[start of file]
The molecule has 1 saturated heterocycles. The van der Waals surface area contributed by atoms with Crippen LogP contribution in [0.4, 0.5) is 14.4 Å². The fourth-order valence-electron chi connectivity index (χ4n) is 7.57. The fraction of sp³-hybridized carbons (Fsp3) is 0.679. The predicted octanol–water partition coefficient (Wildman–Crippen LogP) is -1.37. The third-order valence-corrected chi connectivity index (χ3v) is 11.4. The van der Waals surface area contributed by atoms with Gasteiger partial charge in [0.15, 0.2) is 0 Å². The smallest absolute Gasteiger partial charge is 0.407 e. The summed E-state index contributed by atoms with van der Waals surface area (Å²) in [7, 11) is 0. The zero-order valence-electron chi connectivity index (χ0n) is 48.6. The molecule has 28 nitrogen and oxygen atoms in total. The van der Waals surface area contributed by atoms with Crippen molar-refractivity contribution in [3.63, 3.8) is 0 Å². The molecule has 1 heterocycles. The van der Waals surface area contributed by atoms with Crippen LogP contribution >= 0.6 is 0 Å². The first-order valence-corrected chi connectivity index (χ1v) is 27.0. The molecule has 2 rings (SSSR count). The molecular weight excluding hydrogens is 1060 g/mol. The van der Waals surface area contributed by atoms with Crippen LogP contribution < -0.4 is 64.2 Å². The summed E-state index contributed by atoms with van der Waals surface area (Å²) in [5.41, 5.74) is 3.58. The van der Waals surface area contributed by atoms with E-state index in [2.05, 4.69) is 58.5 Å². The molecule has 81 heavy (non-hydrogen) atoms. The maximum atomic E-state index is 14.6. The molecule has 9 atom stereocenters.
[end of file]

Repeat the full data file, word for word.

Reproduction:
The molecule has 1 saturated heterocycles. The van der Waals surface area contributed by atoms with Crippen LogP contribution in [0.4, 0.5) is 14.4 Å². The fourth-order valence-electron chi connectivity index (χ4n) is 7.57. The fraction of sp³-hybridized carbons (Fsp3) is 0.679. The predicted octanol–water partition coefficient (Wildman–Crippen LogP) is -1.37. The third-order valence-corrected chi connectivity index (χ3v) is 11.4. The van der Waals surface area contributed by atoms with Gasteiger partial charge in [0.15, 0.2) is 0 Å². The smallest absolute Gasteiger partial charge is 0.407 e. The summed E-state index contributed by atoms with van der Waals surface area (Å²) in [7, 11) is 0. The zero-order valence-electron chi connectivity index (χ0n) is 48.6. The molecule has 28 nitrogen and oxygen atoms in total. The van der Waals surface area contributed by atoms with Crippen molar-refractivity contribution in [3.63, 3.8) is 0 Å². The molecule has 1 heterocycles. The van der Waals surface area contributed by atoms with Crippen LogP contribution >= 0.6 is 0 Å². The first-order valence-corrected chi connectivity index (χ1v) is 27.0. The molecule has 2 rings (SSSR count). The molecular weight excluding hydrogens is 1060 g/mol. The van der Waals surface area contributed by atoms with Crippen LogP contribution < -0.4 is 64.2 Å². The summed E-state index contributed by atoms with van der Waals surface area (Å²) in [5.41, 5.74) is 3.58. The van der Waals surface area contributed by atoms with E-state index in [2.05, 4.69) is 58.5 Å². The molecule has 81 heavy (non-hydrogen) atoms. The maximum atomic E-state index is 14.6. The molecule has 9 atom stereocenters.